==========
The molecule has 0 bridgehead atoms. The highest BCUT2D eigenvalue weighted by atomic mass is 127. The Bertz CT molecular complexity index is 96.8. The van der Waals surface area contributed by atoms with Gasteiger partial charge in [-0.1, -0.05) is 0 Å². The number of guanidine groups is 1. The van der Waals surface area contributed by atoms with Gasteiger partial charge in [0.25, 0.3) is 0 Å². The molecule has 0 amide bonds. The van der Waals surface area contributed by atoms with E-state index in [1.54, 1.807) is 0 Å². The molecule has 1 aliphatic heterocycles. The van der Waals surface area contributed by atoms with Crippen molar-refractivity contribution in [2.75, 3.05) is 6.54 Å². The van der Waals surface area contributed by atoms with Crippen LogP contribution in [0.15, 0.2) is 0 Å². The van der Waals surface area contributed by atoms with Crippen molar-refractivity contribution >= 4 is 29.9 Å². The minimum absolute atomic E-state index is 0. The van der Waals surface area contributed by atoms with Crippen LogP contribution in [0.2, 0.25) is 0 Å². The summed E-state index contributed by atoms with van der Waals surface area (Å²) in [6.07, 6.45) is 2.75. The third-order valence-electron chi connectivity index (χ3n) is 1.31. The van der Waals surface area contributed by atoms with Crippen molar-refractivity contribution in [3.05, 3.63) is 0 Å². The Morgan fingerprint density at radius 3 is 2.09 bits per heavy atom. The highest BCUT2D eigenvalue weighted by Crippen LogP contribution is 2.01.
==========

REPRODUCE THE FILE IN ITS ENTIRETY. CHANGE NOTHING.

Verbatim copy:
The molecule has 0 bridgehead atoms. The highest BCUT2D eigenvalue weighted by atomic mass is 127. The Bertz CT molecular complexity index is 96.8. The van der Waals surface area contributed by atoms with Gasteiger partial charge in [-0.1, -0.05) is 0 Å². The number of guanidine groups is 1. The van der Waals surface area contributed by atoms with Gasteiger partial charge in [0.25, 0.3) is 0 Å². The molecule has 0 amide bonds. The van der Waals surface area contributed by atoms with E-state index in [1.54, 1.807) is 0 Å². The molecule has 1 aliphatic heterocycles. The van der Waals surface area contributed by atoms with Crippen molar-refractivity contribution in [2.75, 3.05) is 6.54 Å². The van der Waals surface area contributed by atoms with Crippen LogP contribution in [0.15, 0.2) is 0 Å². The van der Waals surface area contributed by atoms with Crippen molar-refractivity contribution >= 4 is 29.9 Å². The minimum absolute atomic E-state index is 0. The van der Waals surface area contributed by atoms with Crippen LogP contribution in [0.2, 0.25) is 0 Å². The summed E-state index contributed by atoms with van der Waals surface area (Å²) in [6.07, 6.45) is 2.75. The third-order valence-electron chi connectivity index (χ3n) is 1.31. The van der Waals surface area contributed by atoms with Crippen molar-refractivity contribution in [3.05, 3.63) is 0 Å². The Morgan fingerprint density at radius 3 is 2.09 bits per heavy atom. The highest BCUT2D eigenvalue weighted by Crippen LogP contribution is 2.01.